The first passenger train reached Hampden in December 1904. McCabe Brothers (with W.N. Brown as manager) built the first elevator.  Before that, grain was weighed on the street and then loaded into cars  The Ames elevator burned soon after being built, but soon others were added so the town had an adequate number.

It was not always an easy life.  Though the early settlers did not encounter Indians as in many parts of the state, there were hardships.  Long, hard winters were not always pleasant; roads were trails, there were crop failures, grasshoppers, droughts, fluctuation of prices to mention a few of the experiences.  There was no complaining on the part of the settlers.  They were pioneers and an enthusiastic group.  The worked hard and things flourished.  However, not all was work.  There was a good social life.  In winter, parties were held in the homes- those which had 3 or 4 rooms (not all had that many).  The whole family went.  Children fell asleep on beds or in the corner on coats.  All awakened for the midnight repast of sandwiches, cake and cookies.  In summer, families gathered for picnics.  A picnic meant good fried chicken and potato salad- yes, even without refrigeration.  There was no mayonnaise; dressing for salads was home-cooked.  No one got sick from the food unless perhaps they ate too much.  Also, gatherings were in town, which usually meant a ball game and what was a ball game without a couple of Howes brothers?

Fourth of July celebrations were always exciting, especially for the children.  Home made ice cream was made in the hand-turned freezer.  Ice was procured for the ice house.  This had been cut in late winter and packed in flax straw and would keep until out in the summer.  There would be lemonade- no pop in those days.  Children enjoyed all of this.  They usually had a dime or quarter to spend.  Sometimes it was money they had earned by picking potato bugs, doing chores for the parents or even picking mustard in the fields.  They could not earn money baby-sitting – that was unheard of.  Children went with the parents or they all stayed home, that is until children were old enough to stay alone.  Families did things together.

Home talent plays became popular.  These were held in the Morton Hall (later the Fisher Hall).  This was also the place for all entertainments: school programs, church programs, basket socials, dances and other parties.

Many things must seem strange to our young folks.  For instance, Dr. R.A. Ogilvie came from Edmore once a week, having an office in the Carroll Hotel.  He pulled many aching teeth, filled cavities, etc.  When he discontinued this service, his patients went to Edmore to have dental work done – between trains.  The fare was 31 of 32 cents.  Many of the portraits in this book were taken in the Camfield studio.  Many confirmation classes and other groups had pictures taken in this studio, going to Edmore by train.  Dr. A.M. Wold came once or twice a month to test eyes and fit glasses.

Dr. Craig, a veterinarian, was a permanent resident, working for many years.  He and his wife built the house which was purchased by the Iver Iverson family when they retired from farming.  It is now the home of Mrs. Nellie Wolf.  Dr. Craig was succeeded by Dr. G.N. Campbell.  He married Lillian McDougal, daughter of John McDougal.  He had moved here with his family from Park River.  The McDougal family consisted of several children: Edward, Allie, Willie, Emma, Lillian, Harriet, and Harriet’s twin sister (deceased).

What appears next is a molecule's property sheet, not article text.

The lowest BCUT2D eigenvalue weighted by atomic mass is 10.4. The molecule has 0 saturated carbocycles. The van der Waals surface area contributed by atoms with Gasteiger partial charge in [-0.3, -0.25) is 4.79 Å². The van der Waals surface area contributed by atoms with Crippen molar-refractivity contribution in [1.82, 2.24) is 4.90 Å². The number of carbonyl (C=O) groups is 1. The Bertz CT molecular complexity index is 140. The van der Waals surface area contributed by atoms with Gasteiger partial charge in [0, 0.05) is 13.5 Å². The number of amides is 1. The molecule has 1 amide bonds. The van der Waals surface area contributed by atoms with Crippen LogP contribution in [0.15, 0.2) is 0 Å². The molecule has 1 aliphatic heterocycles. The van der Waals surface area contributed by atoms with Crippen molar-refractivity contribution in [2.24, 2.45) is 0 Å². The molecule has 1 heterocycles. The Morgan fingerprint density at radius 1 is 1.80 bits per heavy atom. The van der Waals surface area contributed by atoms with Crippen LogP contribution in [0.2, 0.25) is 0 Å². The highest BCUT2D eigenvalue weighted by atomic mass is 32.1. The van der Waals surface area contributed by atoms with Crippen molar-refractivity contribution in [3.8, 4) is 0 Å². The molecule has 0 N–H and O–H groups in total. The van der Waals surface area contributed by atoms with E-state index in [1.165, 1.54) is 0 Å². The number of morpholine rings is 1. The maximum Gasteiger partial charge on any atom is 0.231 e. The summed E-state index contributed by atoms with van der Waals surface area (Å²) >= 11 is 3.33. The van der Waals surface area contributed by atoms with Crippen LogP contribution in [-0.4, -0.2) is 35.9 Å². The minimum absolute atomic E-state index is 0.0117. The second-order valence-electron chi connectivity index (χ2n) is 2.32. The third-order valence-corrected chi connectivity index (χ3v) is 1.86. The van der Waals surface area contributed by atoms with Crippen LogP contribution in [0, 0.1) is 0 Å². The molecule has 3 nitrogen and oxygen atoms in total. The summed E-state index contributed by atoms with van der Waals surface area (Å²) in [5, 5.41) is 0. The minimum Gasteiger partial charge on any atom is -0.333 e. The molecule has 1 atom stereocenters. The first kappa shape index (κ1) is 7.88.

Dr. A.K. Blair was a typical country doctor.  He had his office over the Litscher drug store and later in his residence which is now owned by F. Lunde.  Dr. Blair was accredited with saving many lives during the influenza epidemic of 1918.  He was ably assisted by his wife who was a nurse.  She was on the scene when people needed food and other supplies.  Herman Simon used to “drive” the doctor in winter and no doubt in summer, too, before the automobiles.

It was perhaps Otto Shipley who had the first car (a Reo?) in town.  He could go at least 25 miles an hour, when roads were good.  Good roads meant it had not rained for a day or two.  Mr. Shipley ordered and erected a pre-cut house from Sears Roebuck.  It is now the home of LaVonne and Dean Boatman.  Many people have lived there through the years, but the Boatman’s bought it from Mrs. Thressa Stone.

So we have tried to give you a little insight into the lives of early settlers.  People coming back do not recongize the community as the one they knew.  In Northfield very few are living on the original “home place.”  There are four:  Howard Skaar, Larry Knoke, Mrs. Raymond Mackey and sons, and Thomas O’Brien.  There are several descendents of “Grandma” Neidlinger who came from Indiana with her family which included Lou, Oscar, Ira, Edward, Harry, and Catherine Strong.

North of Hampden are a few more:  Mr. and Mrs. Melvin Larson, Soren Iverson, Robert Iverson, Myrtle Flott Johnson (Aurthur Johnsons), Mrs Edith Dahl and Arvid Bergren.  Mr. and Mrs Carl Mortenson are the ones living in town of those who resided here when they moved in.

The greates change in the town took place in 1976.  At that time many buildings on Main Street were razed and a Mini-Mall was built on the north side of the street.  Grand Opening ceremonies were observed April 30, 1977.  The slogan was “Watch Hampden Grow.”

Those who return or are here at the 100th Anniversary may see even more changes.

Hampden will go on –  even after 75 years.